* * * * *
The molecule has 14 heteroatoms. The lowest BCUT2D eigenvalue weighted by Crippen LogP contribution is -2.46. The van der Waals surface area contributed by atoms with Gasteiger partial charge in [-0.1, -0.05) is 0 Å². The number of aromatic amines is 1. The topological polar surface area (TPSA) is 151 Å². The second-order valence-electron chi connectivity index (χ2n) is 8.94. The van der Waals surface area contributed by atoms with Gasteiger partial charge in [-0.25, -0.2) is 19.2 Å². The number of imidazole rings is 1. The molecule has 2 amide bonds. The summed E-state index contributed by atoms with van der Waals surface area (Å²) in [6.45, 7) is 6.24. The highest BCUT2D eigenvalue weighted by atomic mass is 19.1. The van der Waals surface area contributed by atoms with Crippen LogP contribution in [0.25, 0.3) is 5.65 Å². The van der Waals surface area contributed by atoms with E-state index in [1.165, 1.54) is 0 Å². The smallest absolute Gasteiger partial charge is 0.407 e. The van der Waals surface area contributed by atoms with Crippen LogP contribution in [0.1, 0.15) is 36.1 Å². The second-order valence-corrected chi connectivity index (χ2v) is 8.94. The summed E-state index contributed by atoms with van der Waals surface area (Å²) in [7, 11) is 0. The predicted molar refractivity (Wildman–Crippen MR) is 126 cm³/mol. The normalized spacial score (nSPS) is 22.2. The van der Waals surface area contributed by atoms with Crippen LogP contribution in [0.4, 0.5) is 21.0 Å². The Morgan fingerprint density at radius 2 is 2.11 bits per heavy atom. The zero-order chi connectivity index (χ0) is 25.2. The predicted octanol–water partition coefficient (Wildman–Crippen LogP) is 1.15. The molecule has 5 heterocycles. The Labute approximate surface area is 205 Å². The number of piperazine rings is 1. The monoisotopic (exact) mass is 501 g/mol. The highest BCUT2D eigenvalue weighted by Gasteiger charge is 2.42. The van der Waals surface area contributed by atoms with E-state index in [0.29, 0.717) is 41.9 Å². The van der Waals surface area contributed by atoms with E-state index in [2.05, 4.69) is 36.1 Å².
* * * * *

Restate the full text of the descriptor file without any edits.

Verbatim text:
The molecule has 14 heteroatoms. The lowest BCUT2D eigenvalue weighted by Crippen LogP contribution is -2.46. The van der Waals surface area contributed by atoms with Gasteiger partial charge in [-0.1, -0.05) is 0 Å². The number of aromatic amines is 1. The topological polar surface area (TPSA) is 151 Å². The second-order valence-electron chi connectivity index (χ2n) is 8.94. The van der Waals surface area contributed by atoms with Gasteiger partial charge in [-0.25, -0.2) is 19.2 Å². The number of imidazole rings is 1. The molecule has 2 amide bonds. The summed E-state index contributed by atoms with van der Waals surface area (Å²) in [6.45, 7) is 6.24. The highest BCUT2D eigenvalue weighted by atomic mass is 19.1. The van der Waals surface area contributed by atoms with Crippen LogP contribution in [0.25, 0.3) is 5.65 Å². The van der Waals surface area contributed by atoms with E-state index in [1.165, 1.54) is 0 Å². The smallest absolute Gasteiger partial charge is 0.407 e. The van der Waals surface area contributed by atoms with Crippen LogP contribution in [0.1, 0.15) is 36.1 Å². The second-order valence-corrected chi connectivity index (χ2v) is 8.94. The summed E-state index contributed by atoms with van der Waals surface area (Å²) in [7, 11) is 0. The predicted molar refractivity (Wildman–Crippen MR) is 126 cm³/mol. The normalized spacial score (nSPS) is 22.2. The van der Waals surface area contributed by atoms with Crippen LogP contribution in [0.4, 0.5) is 21.0 Å². The Morgan fingerprint density at radius 2 is 2.11 bits per heavy atom. The zero-order chi connectivity index (χ0) is 25.2. The predicted octanol–water partition coefficient (Wildman–Crippen LogP) is 1.15. The molecule has 5 heterocycles. The Labute approximate surface area is 205 Å². The number of piperazine rings is 1. The monoisotopic (exact) mass is 501 g/mol. The highest BCUT2D eigenvalue weighted by Gasteiger charge is 2.42. The van der Waals surface area contributed by atoms with E-state index in [0.29, 0.717) is 41.9 Å². The van der Waals surface area contributed by atoms with E-state index in [2.05, 4.69) is 36.1 Å².